• the value
• the required quality level, measurable
• who will use this
• under which conditions
• with which risks
• and what happened in the past

Get immediate feedback.
The results are requirements that you can trust.

Thanks to all attendees!

Agile Requirements: Expressing Assumptions in User Stories.

Written by Blaise Rey-Mermet on . Posted in Agile Requirements Management, Lean & Agile Product Development

Last Saturday was cold and I was at home browsing through a pile of unwrapped magazines, so I came across an article by Daniel Jackson about dependable software (see reference below). The author explains the importance of software in safety-critical equipment that we come across every day and he considers approaches that offer a greater trust in them. He defines dependable systems as follows:

“A dependable system is one you can depend on—that is, you can place your trust in it. A rational person or organization only does this with evidence that the system’s benefits far outweigh its risks. Without such evidence, a system cannot be depended on…“

In the development of critical products, we use agile practices like Scrum because they make the product more dependable and safe. In this context, the requirements play an important role.

With Scrum, we can use and adapt User Stories to help to clarify this dependability:

  • First, in Scrum, we formulate requirements in the form of User Stories to enforce verbal communication because talking (and listening carefully), writing and drawing is a more efficient and careful way to communicate.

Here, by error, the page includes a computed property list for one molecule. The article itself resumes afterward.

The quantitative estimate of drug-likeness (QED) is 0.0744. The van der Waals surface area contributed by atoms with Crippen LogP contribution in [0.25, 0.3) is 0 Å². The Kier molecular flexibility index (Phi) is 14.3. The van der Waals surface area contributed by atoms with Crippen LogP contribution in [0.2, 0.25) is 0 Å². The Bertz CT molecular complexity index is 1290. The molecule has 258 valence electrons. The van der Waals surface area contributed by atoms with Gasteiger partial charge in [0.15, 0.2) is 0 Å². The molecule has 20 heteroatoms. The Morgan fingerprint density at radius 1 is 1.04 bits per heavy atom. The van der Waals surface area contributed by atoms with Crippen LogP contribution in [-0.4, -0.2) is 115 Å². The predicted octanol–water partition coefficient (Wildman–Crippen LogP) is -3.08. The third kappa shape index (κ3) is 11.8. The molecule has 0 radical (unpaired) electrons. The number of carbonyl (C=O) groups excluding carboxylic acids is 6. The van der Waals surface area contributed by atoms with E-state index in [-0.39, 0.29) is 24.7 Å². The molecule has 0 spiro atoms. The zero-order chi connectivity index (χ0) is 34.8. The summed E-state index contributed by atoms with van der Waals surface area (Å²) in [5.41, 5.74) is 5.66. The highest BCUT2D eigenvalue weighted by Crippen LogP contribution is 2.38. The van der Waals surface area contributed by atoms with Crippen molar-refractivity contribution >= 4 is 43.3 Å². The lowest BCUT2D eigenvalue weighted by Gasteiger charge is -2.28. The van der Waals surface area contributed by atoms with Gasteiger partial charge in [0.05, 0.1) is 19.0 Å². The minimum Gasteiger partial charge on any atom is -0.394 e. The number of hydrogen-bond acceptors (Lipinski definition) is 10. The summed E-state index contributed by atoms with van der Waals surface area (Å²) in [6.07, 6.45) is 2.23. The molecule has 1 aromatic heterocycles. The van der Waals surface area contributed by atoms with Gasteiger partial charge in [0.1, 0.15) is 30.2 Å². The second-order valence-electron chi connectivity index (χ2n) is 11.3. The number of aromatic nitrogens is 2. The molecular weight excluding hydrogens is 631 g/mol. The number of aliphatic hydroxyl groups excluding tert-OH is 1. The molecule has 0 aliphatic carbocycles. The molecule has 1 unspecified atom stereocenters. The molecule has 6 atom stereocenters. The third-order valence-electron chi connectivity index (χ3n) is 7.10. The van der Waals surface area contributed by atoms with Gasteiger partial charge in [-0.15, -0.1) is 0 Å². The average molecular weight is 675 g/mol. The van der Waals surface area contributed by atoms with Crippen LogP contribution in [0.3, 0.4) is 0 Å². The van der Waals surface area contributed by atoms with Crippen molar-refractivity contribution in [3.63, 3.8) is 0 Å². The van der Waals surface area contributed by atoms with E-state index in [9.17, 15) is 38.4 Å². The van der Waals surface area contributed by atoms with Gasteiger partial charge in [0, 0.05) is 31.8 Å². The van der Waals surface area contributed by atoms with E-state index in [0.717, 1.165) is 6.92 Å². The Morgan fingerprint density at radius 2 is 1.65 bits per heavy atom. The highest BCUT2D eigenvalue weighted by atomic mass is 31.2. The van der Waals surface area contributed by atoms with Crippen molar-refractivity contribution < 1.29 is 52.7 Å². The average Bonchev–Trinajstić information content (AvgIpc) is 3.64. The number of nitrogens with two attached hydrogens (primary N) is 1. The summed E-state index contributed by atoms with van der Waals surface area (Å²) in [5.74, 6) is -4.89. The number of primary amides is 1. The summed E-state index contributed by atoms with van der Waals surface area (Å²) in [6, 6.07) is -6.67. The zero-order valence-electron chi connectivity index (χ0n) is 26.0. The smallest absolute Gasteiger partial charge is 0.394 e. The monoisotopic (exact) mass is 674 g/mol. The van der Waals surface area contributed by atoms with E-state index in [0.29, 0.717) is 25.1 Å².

• Second, User Stories help us to discuss carefully with the stakeholders the purpose they want to accomplish, the value of a requirement, not the implementation details. For example by using a template like “As a … I want to … so I can ”. This is particularly helpful when testing the system: to know in which context to test it. Example of User Story, in this case the control unit of a medical device:

    As a
    patient, I want a view of the operating history for the last 24 hours in the simplest possible way so I can easily read it in low lightning conditions or when I am tired or confused.Commitments to the details can be postponed and made later when the first implementations and prototypes allow a better understanding. At this time, the constrains (or non-functional requirements) related to User Stories can be written down (just) in time for the implementation and make the requirements quantifiable.
  • Third, for dependable systems, the critical properties of this functionality, and the assumptions that could cause problems -if untrue- could be added to the Story in the same way. When discussing or writing Stories, consider expressing the critical properties and the assumptions, and add them to the Story, for example:Assumptions:
    1) Ambient luminance range: 100 to 1000 lux.
    2) Viewing distance: 20cm to 60cm

    3) For alarm signals, specific requirements shall apply.

Knowing the assumptions and intends of the User Story seems important enough to take the time to clarify this with the Product Owners. For the agile development of dependable products, just-enough details may mean clarifying the value, the constraints, assumptions and risks that make the story verifiable, and doing this at the latest possible time, when the first implemented features permits a better understanding of the product. In this way, we can balance the benefits and the risks, and implement User Stories where we are reasonably sure to understand the risks.

References: D.Jackson, A Direct Path to Dependable Software. CACM.ACM.ORG 04/2009 Vol.52 No. 4 –